Friday, December 9, 2016


Casey Affleck     Kyle Chandler     Michelle Williams     Lucas Hedges     Gretchen Mol

          Kenneth Lonergan (You Can Count on Me) is a master of film, as so brilliantly displayed here by script and direction, acting (Affleck, Hedges, Williams), cinematography (Jody Lee Lipes), editing (Jennifer Lame), and a soundtrack perfectly apt for every scene (Lesley Barber).  The movie unfolds organically, tracing the history of the acutely sensitive but emotionally closed off Lee Chandler (Affleck).  It’s not clear in the beginning, but when we get the full story of this man’s adult life, we feel like we know him—not so much by what he says and doesn’t say as what we learn of what he has gone through and the reactions to  
him of those around him.
           The man is already carrying around a huge burden, and although the family has been warned, his brother’s death is naturally shocking.  More shocking to Lee is that he is to be his nephew’s guardian, a role for which he is completely unprepared emotionally, but there is another issue.  He left Manchester under a cloud and doesn’t want to return; but his nephew Patrick (Hedges) is still in high school and understandably doesn’t want to move away to Lee’s town.  How this dilemma is resolved attests to Lonergan’s skill in honing in on real people and how they react to and solve problems; this is not a fairy tale.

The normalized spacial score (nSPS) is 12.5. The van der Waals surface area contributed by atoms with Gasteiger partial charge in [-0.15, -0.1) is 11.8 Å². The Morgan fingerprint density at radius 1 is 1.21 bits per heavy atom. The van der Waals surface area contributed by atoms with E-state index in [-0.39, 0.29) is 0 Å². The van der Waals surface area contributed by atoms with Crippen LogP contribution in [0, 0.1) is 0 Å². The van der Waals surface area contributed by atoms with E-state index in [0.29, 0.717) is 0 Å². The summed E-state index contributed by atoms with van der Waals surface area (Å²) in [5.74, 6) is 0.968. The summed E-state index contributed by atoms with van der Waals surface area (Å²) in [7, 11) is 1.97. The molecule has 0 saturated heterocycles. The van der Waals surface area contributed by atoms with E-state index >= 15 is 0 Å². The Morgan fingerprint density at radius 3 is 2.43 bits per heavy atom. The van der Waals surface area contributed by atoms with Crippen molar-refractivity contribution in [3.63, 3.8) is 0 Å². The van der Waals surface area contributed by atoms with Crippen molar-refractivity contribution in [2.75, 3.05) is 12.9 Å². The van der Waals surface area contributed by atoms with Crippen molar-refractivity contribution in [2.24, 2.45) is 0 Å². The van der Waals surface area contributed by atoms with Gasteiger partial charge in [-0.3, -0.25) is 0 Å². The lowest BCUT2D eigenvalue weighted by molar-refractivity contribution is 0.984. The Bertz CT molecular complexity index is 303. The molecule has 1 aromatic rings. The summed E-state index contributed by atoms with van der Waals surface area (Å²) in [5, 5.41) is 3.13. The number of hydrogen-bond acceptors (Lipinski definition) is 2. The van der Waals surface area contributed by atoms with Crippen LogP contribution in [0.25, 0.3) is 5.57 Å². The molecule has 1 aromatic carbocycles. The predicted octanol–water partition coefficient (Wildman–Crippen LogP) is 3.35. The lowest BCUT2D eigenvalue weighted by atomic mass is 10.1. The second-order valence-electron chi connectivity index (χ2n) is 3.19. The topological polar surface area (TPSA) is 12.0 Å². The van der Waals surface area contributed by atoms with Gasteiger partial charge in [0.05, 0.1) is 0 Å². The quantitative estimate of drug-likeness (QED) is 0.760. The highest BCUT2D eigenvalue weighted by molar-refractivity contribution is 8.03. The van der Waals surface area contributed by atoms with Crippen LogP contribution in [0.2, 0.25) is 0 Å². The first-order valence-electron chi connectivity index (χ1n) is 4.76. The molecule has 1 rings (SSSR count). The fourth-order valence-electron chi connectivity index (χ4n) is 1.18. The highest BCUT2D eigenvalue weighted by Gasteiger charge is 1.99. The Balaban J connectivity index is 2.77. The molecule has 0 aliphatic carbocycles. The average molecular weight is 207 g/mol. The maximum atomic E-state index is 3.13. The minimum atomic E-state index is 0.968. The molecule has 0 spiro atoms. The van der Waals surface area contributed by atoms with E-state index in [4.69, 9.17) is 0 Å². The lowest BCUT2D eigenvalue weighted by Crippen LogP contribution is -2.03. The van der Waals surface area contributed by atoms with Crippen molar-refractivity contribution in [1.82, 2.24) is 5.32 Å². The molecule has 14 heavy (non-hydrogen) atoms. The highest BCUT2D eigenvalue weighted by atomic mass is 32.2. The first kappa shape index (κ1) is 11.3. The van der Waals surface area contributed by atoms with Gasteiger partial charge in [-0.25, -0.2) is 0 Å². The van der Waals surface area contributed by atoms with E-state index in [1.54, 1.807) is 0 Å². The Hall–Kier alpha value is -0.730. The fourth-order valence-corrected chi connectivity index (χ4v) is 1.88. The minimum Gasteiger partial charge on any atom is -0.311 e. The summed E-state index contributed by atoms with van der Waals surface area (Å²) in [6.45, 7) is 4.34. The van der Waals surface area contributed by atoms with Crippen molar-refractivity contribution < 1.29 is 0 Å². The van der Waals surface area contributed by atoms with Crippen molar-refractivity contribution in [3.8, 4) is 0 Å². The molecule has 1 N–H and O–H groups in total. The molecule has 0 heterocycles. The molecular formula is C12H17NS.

The film is an exquisite portrayal of a traumatized man trying to connect with other people, whether they are strangers, current associates, or from his past.  The boisterous, demonstrative scenes of him with his wife and children before the trauma are in stark contrast to his current way of relating, e.g., it took days and days before he could give his nephew a hug.  We see the absolutely torturous condition of someone not being able to confide in anyone else.  Lonergan gives us a picture of a man not only traumatized, but filled with guilt.  Once we get this full picture, the way in which he resolves his dilemma is completely understandable.  Without this understanding, we might judge him differently.
        Casey Affleck is clearly in the news about his performance here, and it is well deserved.  He must inhabit a character who shows little or no emotion, but conveys so much nonverbally to show us the deep rivers of emotion rushing through him.  Lee has erected defenses so strong, that certain provocations will bring a torrent of action, yet others who are more gentle will leave him unmoved outwardly with a sea of turmoil beneath.  Lucas Hedges and Michelle Williams give fine supporting performances opposite Affleck, both reacting explosively to him but in different ways.  I was struck by Hedges’ portrayal of a teenager who in some ways is more mature than the adult in charge of him.
            Barber and Lipes provide music and cinematography that pair together inspiringly to convey the mood and temper of every scene.  The opening views of a serene, picturesque seaside in the beginning contrasts with what we will see later in the, sometimes ugly, events that will ensue.  Barber’s music will enhance whatever the scene is. 

Understanding can be both a ravishing and a melancholy experience.

Grade:  A                                                By Donna R. Copeland

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